In accordance with the present invention, a handle 40 is provided which facilitates not only the operative disposition of the tubular body 12, but also insertion and manipulation of the side tube 30. In the illustrated embodiment, the handle 40 is attached to the tubular body 12 generally at the proximal end portion 16 associated with the eyepiece 14. The handle 40 extends outwardly from the tubular body 12 and then distally toward the catheter 20. The distal end of the handle 40 is not attached to the tubular body 12 in this embodiment. Thus the handle 40 includes an attaching portion 42 which extends generally outwardly from the tubular body 12 and a back-of-hand engaging portion 44 which extends distally from the outermost region of the attaching portion 42 This disposition is preferred since the back-of-hand engaging portion 44 extends along but spaced from the tubular body 12. In the illustrated embodiment the handle is disposed generally in the bisecting plane 34 and on the side of the referenced plane 36 opposite the side tube 30.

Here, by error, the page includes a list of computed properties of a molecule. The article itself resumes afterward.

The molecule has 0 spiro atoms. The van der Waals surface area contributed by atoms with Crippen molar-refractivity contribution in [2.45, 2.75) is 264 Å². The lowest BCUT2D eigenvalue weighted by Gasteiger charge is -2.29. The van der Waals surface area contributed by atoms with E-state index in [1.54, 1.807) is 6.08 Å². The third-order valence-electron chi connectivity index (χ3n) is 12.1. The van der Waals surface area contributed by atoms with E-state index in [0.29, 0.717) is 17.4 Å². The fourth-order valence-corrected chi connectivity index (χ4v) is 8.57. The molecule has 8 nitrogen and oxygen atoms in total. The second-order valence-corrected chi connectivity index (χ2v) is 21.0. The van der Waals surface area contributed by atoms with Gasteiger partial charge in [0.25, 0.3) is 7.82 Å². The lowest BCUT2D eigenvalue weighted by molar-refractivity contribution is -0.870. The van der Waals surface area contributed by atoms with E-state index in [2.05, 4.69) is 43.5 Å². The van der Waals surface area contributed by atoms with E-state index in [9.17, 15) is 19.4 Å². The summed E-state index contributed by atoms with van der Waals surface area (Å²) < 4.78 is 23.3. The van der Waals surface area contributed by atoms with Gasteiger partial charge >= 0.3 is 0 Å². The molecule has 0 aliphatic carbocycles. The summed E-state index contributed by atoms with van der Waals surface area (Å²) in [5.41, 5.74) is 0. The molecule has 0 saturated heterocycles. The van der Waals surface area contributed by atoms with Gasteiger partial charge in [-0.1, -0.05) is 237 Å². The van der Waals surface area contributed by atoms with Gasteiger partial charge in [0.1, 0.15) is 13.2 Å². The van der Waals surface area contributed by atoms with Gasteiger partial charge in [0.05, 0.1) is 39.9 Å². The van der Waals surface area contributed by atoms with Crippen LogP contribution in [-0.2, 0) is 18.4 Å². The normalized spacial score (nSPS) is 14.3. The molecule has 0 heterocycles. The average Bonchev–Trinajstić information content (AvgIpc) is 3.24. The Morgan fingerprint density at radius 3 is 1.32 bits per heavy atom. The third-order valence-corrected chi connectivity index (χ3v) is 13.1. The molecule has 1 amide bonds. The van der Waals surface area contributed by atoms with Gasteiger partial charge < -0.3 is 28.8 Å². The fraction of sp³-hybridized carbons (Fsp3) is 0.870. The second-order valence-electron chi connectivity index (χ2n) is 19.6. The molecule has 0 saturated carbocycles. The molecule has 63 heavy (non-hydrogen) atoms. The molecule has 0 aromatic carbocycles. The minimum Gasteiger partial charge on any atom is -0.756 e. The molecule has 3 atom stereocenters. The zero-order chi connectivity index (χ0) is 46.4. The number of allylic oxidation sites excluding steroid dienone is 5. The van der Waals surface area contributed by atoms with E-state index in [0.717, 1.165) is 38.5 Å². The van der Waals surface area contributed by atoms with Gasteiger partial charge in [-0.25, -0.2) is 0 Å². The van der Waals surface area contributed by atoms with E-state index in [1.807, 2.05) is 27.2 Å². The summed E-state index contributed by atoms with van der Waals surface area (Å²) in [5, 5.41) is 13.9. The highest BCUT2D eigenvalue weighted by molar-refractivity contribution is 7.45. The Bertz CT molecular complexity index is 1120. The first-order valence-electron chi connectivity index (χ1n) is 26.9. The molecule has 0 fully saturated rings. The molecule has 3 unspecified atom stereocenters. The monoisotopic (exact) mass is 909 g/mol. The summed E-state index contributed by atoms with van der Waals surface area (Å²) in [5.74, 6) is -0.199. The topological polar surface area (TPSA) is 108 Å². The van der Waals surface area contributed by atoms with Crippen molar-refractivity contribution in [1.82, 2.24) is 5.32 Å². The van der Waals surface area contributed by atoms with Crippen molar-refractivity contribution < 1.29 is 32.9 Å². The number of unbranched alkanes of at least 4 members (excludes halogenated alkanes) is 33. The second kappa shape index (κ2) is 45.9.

In the illustrated embodiment, the handle 40, proximal end 16, and eyepiece 14 are pivotal relative to the tubular body 12. This feature permits adjustment of the handle 40 and particularly the back-of-hand portion 44 to provide the most comfortable fit for a particular hand size. This also permits the handle 40 to be adapted for both left handed and right handed use.

In accordance with a preferred embodiment of the present invention the attaching portion 42 of the handle 40 extends from the proximal end portion 16 of the tubular body 12. The back-of-hand engaging portion 44 of the handle 40 proceeds distally along and spaced apart from the tubular body 12. In the embodiment illustrated, the back-of-hand engaging portion 44 extends inwardly toward the tubular body 12 with progressive positions distally from the attaching portion 42 of the handle 40. As an alternative the handle 40 can be attached at each of its ends to the tubular body 12. Also, the handle can be made adjustable to fit different size hands, for example, by using a belting arrangement such as overlapping VelcroŽ members.